Things have been a bit quiet round here for the last couple of weeks while I was immersed in and then recovering from Christmas present making, which I'll probably talk about another day (but in case anyone is wondering, I wouldn't advise deciding to crochet 3 extra hats less than 10 days before Christmas unless you're much speedier at crocheting than I am!), but today I wanted to do the customary look back on my creations in the last 12 months. I'm not one for making sweeping new year's resolutions, I kind of prefer to change things that aren't working as I go along, but it's good to take stock now and then and the turn of the year seems like an obvious time to do that - but feel free to stop reading this post now if you're sick of the sight of reviews already!

It's probably no secret by now that I love full-skirted dresses, so it's no surprise that my beach hut Emery, Cambie and Cami dresses are some of my favourites from this year. In general, I still like the vast majority of the dresses I've sewn this year but these three stand out because I always feel especially good wearing them.

There's no doubt that the garment I'm proudest of making this year is my Anise jacket. It's by no means perfect but it was, and probably still is, the most complicated project I've ever tackled and was worn a lot over the spring and summer. On that note, an honourable mention also needs to be given to my Malu jacket which is doing sterling work in keeping me warm and protected from the elements at the moment.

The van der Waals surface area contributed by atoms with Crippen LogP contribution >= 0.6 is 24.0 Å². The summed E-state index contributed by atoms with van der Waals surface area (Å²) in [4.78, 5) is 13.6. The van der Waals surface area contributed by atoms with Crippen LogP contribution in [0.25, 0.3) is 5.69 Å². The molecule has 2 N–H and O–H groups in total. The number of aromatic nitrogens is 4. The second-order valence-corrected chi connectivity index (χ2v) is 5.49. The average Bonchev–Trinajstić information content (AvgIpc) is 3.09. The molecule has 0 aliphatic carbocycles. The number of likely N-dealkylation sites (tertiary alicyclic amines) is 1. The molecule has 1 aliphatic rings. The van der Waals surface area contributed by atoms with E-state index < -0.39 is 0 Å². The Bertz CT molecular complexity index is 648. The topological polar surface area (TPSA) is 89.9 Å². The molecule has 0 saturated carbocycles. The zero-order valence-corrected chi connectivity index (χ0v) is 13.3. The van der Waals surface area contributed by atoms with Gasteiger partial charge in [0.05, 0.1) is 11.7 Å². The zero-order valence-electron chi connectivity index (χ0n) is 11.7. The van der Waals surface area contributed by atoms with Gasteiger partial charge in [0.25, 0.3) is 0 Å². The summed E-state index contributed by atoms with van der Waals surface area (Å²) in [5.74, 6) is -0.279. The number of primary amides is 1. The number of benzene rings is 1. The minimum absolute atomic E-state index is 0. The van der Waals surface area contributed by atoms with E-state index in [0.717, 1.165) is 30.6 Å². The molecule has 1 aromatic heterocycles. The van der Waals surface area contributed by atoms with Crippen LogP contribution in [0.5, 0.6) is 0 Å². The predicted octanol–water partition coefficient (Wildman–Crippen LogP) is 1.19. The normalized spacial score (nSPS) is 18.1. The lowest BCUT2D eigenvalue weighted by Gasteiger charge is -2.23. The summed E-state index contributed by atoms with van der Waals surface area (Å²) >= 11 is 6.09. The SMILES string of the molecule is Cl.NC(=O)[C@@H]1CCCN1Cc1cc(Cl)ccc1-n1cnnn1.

Neither my Hollyburn skirt nor my third Lilou dress look particularly exciting, but that's probably part of the reason why they're my most worn creations (with the exception of jackets) of the year - they go with so many things in my wardrobe, are super comfy and are just my style. I don't really wear trousers, so they kind of work for me like jeans do for most people.

Basically, there's nothing wrong with relying on fit-and-flare if that's what works for me, it's worth putting the effort into bigger projects that will be worn a lot, and pretty things are great but you need a good wardrobe staple every now and then too.

I don't think I mentioned it on my blog at all, but I started this year with a couple of fairly modest goals in mind, two of which were to start sewing with knits and to attempt some form of colourwork in knitting. I think I did pretty well on the sewing knits front - I particularly like my two Bronte tops (blogged here and here) and I think knits will feature pretty highly in my sewing plans for the next year.

I also got to grips with intarsia for my polka dot cushion, and I'm in the middle of knitting a jumper using intarsia too. I'm also really pleased that I managed to finally complete a long-term knitting WIP this year, and that I persevered and got through some problems to finish my Cria cardigan. I definitely want to try to get more knitting done this year, and to try some Fair Isle projects.